On August 18, 2018, NLG failed to timely make a monthly payment on the Bella Mar deal, such that on September 4, 2018, Diaz-Cueto sent NLG a notice of default, although the Receiver points out that the Deal Documents do not appear to contain provisions related to default. Compl. ¶¶ 66-67. NLG eventually made up the missed payment, but then missed the payment deadline for November 18, 2018, shortly after initiation of the In re Sanctuary Belize Litigation case and the Court's appointment of the temporary Receiver and freeze of certain defendants' assets, NLG's included. Compl. ¶ 69. Indeed on November 18, 2018, the Receiver alleges that Diaz-Cueto called Frank Connelly,[8] the CEO of NLG, and learned of the In re Sanctuary Belize Litigation. Compl. ¶ 69. Then, on the morning of November 19, 2018, Diaz-Cueto sent NLG a “November Notice of


Default,” in apparent violation of this Court's stay of creditor activity under the TRO for Receivership Entities, including NLG. Compl. ¶¶ 69-70. The Notice stated that if payment was not timely made, NLG would be issued a “Final Default” letter “terminating all its rights title and interest to the subject land in Long Island, Bahamas.” Compl. ¶ 70.

The Receiver alleges that Diaz-Cueto, in numerous conversations with Connelly, became concerned about his ability to recover the balance owed by NLG, some $1,735,000. Compl. ¶ 72. Therefore, Diaz-Cueto decided to “terminate” the sale but retained the $1,065,000 already paid by NLG, of which $881,245 had been transferred to Diaz-Cueto personally. On December 10, 2018, Diaz-Cueto, took the position that the payments NLG made were forfeited to Bella Mar, and issued a “Final Notice” purporting to terminate NLG's rights under the agreement. Compl. ¶¶ 71-72, 74. Diaz-Cueto did this, the Receiver contends, knowing of this Court's stay preventing any detriment to Receivership Entities, including NLG. Compl. ¶ 73.

In sum, the Receiver “alleges that the payments received by Bella Mar and Diaz-Cueto were made in exchange for a vastly overpriced parcel of land being sold by ambiguous and unenforceable Deal Documents later to be illegally terminated by Diaz-Cueto in both violation of the Deal Documents and the stay created by the TRO.” Compl. ¶ 78.

In this suit, the Receiver makes nine claims for relief: Rescission of Contact (against Bella Mar) (Count 1); Breach of Contract (against Bella Mar) (Count 2); Avoidance of Fraudulent Transfer Under California Civil Code § 3439.04(a)(1) (against both Defendants) (Count 3); Avoidance of Fraudulent Transfer Under California Civil Code § 3439.04(a)(2)(A) (against both Defendants) (Count 4); Avoidance of Fraudulent Transfer Under California Civil Code § 3439.04(a)(2)(B) (Count 5); Avoidance of Fraudulent Transfer Under California Civil Code § 3439.05 (against both Defendants) (Count 6); Unjust Enrichment/Constructive Trust (against both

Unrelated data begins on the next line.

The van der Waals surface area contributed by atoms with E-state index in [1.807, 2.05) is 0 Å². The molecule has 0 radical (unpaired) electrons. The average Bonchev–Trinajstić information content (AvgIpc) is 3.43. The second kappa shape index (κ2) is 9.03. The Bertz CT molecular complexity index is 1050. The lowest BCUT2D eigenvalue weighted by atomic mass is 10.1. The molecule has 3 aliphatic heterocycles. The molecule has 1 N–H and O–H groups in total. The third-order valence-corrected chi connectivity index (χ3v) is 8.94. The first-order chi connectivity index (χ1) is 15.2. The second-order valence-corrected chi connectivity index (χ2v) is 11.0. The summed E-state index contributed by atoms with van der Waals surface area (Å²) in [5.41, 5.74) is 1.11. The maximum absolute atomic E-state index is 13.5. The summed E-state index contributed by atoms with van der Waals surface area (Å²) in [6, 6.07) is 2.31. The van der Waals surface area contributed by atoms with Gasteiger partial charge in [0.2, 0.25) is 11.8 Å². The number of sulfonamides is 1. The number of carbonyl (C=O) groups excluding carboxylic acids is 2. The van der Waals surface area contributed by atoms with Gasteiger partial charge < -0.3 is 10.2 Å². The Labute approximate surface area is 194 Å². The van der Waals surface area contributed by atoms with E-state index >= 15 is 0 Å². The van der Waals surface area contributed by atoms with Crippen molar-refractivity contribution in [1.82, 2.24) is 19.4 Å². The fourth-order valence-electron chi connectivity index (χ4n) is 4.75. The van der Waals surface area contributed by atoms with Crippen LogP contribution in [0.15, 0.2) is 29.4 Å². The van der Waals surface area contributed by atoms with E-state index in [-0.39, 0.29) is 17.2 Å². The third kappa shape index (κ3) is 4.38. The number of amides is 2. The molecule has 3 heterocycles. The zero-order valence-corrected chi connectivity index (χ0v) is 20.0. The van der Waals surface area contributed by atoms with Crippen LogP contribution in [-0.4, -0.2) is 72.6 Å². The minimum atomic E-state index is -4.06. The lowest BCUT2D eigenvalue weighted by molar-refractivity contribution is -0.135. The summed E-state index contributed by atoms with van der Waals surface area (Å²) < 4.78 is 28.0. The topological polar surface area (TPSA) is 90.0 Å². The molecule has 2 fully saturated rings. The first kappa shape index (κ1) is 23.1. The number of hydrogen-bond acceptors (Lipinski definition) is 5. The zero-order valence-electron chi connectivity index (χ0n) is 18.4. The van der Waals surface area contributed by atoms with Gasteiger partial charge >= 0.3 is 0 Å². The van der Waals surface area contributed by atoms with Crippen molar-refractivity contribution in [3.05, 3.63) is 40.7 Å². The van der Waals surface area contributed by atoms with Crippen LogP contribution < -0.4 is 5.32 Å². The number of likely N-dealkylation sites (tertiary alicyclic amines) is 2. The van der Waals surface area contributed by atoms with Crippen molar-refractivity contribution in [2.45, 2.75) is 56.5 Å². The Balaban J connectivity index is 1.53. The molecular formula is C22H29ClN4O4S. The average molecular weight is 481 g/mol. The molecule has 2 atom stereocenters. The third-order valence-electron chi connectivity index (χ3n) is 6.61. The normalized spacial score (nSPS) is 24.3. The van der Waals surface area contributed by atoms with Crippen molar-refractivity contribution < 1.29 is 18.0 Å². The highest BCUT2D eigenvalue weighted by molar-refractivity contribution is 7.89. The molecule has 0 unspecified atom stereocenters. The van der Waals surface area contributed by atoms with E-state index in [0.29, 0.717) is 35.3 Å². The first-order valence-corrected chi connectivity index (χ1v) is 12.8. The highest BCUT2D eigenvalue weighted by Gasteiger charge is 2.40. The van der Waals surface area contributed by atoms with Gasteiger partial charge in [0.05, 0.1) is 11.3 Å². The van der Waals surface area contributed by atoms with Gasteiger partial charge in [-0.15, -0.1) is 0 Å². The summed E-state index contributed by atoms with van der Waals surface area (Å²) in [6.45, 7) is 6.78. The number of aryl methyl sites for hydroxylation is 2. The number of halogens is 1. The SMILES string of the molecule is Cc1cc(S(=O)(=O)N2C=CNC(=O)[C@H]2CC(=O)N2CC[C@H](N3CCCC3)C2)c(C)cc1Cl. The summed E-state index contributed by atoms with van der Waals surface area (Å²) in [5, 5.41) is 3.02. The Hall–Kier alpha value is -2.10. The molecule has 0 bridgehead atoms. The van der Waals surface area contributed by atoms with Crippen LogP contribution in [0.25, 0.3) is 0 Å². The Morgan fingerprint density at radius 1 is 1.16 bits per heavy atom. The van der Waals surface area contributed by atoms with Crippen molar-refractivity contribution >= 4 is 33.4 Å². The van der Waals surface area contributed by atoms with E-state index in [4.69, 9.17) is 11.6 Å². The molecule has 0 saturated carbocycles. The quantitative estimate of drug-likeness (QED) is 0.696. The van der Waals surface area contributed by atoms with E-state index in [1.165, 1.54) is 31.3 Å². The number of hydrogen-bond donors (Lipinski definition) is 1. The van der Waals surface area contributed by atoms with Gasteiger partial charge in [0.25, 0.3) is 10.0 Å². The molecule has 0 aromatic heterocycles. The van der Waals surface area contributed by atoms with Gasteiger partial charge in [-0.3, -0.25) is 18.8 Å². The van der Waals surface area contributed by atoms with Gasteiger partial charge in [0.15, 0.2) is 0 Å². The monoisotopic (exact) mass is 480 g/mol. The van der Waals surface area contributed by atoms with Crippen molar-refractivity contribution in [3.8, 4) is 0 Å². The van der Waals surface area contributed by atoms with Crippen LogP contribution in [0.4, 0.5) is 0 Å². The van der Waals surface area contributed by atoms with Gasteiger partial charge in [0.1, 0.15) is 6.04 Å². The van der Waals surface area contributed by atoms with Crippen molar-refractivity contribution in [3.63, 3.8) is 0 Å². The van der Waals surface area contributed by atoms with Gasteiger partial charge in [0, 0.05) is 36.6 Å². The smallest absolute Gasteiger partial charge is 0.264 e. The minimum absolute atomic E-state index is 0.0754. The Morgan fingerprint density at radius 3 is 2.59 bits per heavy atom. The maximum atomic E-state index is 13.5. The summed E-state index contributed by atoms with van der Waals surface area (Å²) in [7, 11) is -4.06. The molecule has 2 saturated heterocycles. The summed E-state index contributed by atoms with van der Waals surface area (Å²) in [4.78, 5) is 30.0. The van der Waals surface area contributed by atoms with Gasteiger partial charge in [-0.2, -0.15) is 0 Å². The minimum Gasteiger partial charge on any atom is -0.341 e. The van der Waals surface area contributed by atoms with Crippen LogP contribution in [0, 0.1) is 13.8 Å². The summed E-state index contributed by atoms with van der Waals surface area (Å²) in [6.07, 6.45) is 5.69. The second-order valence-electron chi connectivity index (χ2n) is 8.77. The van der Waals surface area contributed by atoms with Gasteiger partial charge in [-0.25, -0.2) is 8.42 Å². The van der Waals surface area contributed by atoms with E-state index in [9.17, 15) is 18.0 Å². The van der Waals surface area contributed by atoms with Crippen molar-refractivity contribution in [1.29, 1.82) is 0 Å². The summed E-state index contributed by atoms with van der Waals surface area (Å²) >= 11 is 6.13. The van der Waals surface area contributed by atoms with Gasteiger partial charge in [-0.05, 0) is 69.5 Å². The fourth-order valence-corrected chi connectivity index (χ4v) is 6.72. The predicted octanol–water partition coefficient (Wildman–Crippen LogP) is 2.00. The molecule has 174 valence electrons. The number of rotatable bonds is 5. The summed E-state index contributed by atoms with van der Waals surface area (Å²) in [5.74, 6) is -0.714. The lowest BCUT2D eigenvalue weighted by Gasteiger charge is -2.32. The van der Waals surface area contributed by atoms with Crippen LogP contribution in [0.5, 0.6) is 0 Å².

Defendants) (Count 7); Piercing the Veil/Alter Ego (against Diaz-Cueto) (Count 8); and Turnover of Receivership Property (against both Defendants) (Count 9). The Receiver seeks to have the $1,065,000.00 in NLG funds acquired from the victims of SBE, plus interest, turned over to the Receiver, $881,245.00 of which, it claims, is held by Defendant Diaz-Cueto specifically. Compl. ¶¶ 130-131.

On November 23, 2021, Diaz-Cueto, who is apparently a member of the Bar of the State of Florida, on behalf of himself and Bella Mar, filed a Motion to Dismiss the Receiver's suit. ECF No. 12. On January 10, 2022, Plaintiff filed a Motion to Strike, noting that Diaz-Cueto's appearance before the Court appeared improper. ECF No. 19. Indeed, upon further inspection, the Court discovered that Diaz-Cueto had entered an appearance as if this case were a Multi District Litigation case (it is not). In an Order dated January 18, 2022, the Court deemed Diaz-Cueto to be appearing in proper person as an out-of-state attorney on behalf of himself and Bella Mar Estates, Ltd., and instructed him to retain local counsel with respect to Bella Mar, as required by Local Rule 101.1.b. ECF No. 23.

On January 21, 2022, local counsel entered an appearance on behalf of all Defendants, including Diaz-Cueto, and the Court directed local counsel to sign the Motion to Dismiss (which lacked any signature when first filed by Diaz-Cueto).

On January 28, 2022, local counsel filed a signed Motion to Dismiss, but soon discovered that the version he filed was not identical to the version first filed by Diaz-Cueto. On February 2, 2022, local counsel filed the Motion again, this time submitting a Motion effectively identical to the first with just a signature added.[9] ECF No. 30.


The Receiver has responded in opposition and has filed a notice of Evidentiary Objections. ECF Nos. 31, 32. Defendants have replied. ECF Nos. 33, 34.

Finding no hearing necessary, see Local Rule 105(6), the Court addresses these matters.


A. Evidentiary Objections

The Receiver objects to Defendants' submission of various affidavits and exhibits attached to the Motion to Dismiss. See Plaintiff's Evidentiary Objections, ECF No. 32....